M&B: People often think that hope, love, and compassion are the indicators of spirituality. But you are giving other dimensions as toleration to questions or having a mystical experience etc. Do you choose them because they are easier to analyze?
    That's a very good question. It's very important to include as a part of someone's total spiritual well being their ability to feel compassion towards others; their ability to feel hope. One of the challenges now in this area is to understand those dimensions in and of themselves and I see them more as overlapping with spirituality rather than defining it. And I say that partly because there are many people who feel that they are not religious or spiritual perhaps, but they certainly have the ability to feel hope and they have the ability to be compassionate toward other people in their lives. From the perspective of Psychology, we don't have the answers to this yet but we're applying tools out of Psychology that we've used in other areas of understanding human emotions, personality, and patterns to try to apply them within this arena of understanding something as complex as religion and spirituality.

    M&B: You are using tools from both religion and psychology. Are psychologists generally interested in spiritual experiences?
    Well. William James who is considered one of the founders of Contemporary Psychology in the 1800s wrote the Varieties of Religious Experience. And he wrote that from a very sophisticated perspective where he said we really do need to look at some of the universal aspects of religious or spiritual experience. At the time he didn't really have the tools to do that but he introduced the discourse around the value of doing that, the value of understanding those very human experiences from a psychological perspective. And it began with a respect for those experiences rather than discounting them. And I think that that is a very important distinction.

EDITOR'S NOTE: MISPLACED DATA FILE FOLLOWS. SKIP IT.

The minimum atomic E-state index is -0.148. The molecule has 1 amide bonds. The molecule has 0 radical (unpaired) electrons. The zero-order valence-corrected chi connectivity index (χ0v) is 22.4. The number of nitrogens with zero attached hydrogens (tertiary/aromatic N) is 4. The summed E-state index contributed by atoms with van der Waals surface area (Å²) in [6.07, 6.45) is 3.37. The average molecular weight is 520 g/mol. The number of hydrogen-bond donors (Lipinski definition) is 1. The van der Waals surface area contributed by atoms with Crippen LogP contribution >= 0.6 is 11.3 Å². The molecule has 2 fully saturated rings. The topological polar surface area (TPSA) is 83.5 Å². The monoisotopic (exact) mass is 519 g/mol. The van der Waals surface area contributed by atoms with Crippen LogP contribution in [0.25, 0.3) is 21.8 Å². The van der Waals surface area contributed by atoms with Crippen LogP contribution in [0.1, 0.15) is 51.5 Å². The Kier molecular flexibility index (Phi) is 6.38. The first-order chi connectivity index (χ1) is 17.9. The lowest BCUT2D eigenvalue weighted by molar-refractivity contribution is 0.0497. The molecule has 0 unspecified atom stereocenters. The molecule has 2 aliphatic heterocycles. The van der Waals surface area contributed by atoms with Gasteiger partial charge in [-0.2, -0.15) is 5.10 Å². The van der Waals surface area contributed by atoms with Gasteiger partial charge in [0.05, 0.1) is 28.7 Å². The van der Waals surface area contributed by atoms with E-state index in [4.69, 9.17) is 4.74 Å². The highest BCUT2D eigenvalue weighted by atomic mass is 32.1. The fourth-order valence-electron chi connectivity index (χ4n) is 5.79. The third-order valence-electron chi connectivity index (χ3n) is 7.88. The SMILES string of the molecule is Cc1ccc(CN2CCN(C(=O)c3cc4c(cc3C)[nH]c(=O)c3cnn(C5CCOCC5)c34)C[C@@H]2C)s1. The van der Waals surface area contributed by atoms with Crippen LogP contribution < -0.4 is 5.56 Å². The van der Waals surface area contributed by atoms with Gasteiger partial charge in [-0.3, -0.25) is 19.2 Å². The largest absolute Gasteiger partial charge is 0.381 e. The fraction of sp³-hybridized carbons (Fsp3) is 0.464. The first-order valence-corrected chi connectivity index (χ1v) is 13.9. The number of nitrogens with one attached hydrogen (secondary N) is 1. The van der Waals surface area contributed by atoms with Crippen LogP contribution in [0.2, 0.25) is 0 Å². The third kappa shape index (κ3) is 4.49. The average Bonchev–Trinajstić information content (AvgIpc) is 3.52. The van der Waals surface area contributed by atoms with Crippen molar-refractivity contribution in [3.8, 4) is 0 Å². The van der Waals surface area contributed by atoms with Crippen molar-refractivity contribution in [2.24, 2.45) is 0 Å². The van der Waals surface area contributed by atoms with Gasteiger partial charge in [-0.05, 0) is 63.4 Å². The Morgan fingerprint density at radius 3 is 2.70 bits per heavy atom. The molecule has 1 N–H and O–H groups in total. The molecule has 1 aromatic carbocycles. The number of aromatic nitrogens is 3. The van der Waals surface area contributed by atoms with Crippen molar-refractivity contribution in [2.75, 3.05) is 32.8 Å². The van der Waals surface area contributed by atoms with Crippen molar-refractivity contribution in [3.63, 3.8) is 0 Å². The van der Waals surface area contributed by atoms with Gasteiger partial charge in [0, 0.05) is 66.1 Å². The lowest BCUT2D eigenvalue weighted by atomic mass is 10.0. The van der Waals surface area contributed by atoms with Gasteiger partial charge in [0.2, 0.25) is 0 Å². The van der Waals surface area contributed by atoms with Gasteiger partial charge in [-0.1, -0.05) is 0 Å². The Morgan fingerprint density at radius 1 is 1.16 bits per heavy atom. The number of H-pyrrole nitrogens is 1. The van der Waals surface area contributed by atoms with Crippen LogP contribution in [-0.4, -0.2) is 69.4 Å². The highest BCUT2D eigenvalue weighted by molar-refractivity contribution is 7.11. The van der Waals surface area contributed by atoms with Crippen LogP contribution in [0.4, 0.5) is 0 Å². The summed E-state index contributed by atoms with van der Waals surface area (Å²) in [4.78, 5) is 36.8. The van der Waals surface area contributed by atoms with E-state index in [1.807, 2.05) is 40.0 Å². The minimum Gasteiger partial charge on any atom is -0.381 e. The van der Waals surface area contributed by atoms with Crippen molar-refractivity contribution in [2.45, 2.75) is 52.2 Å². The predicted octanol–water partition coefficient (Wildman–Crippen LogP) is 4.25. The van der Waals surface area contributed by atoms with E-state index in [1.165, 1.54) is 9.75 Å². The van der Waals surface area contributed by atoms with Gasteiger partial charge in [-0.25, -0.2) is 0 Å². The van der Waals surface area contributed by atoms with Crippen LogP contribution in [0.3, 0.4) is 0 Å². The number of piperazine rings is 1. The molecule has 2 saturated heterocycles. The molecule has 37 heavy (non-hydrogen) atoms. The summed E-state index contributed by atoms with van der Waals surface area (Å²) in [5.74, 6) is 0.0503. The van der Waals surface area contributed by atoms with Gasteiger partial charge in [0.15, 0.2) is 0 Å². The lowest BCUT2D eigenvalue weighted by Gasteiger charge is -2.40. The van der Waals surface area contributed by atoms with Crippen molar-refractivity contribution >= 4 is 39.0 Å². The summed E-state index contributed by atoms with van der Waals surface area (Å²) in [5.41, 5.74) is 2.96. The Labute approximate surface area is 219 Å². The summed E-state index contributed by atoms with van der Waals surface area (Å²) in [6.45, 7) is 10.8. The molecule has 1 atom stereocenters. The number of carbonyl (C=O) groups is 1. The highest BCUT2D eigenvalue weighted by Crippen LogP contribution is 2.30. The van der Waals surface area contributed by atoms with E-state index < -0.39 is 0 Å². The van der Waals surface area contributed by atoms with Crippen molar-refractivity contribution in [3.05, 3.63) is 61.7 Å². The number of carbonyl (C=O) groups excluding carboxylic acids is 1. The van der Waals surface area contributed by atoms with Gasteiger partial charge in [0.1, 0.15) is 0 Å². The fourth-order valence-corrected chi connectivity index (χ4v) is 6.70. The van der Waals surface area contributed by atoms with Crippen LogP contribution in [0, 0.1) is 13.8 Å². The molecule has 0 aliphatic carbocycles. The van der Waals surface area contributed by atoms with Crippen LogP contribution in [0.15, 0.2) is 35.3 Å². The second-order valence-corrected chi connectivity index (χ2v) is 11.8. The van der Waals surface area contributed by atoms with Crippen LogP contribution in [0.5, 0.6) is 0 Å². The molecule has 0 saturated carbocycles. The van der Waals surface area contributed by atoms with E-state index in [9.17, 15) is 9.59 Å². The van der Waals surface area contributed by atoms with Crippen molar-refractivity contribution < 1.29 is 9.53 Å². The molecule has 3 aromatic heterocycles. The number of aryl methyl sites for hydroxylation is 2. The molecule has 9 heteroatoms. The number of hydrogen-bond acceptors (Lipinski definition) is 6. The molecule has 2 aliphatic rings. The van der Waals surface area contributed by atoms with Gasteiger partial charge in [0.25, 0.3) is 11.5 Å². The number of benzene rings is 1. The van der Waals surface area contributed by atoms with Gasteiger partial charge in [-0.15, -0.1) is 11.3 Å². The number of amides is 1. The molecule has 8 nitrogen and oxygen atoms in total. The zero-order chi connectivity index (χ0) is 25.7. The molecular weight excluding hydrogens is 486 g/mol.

In contrast, when some of the thinking that came out of the Psychoanalytic Schools and particularly Freudian theory tended to pathologize those experiences considering them as an anomaly or like a sickness. In fact one of the differences between Freudian thinking and Jungian thinking was the discounting of those experiences as regressive and pathological. It is an aspect of human experience that could tremendously contribute to the best in human nature. And if understood and cultivated in appropriate ways, this could tremendously increase people's ability to engage with their fellow human beings to act ethically.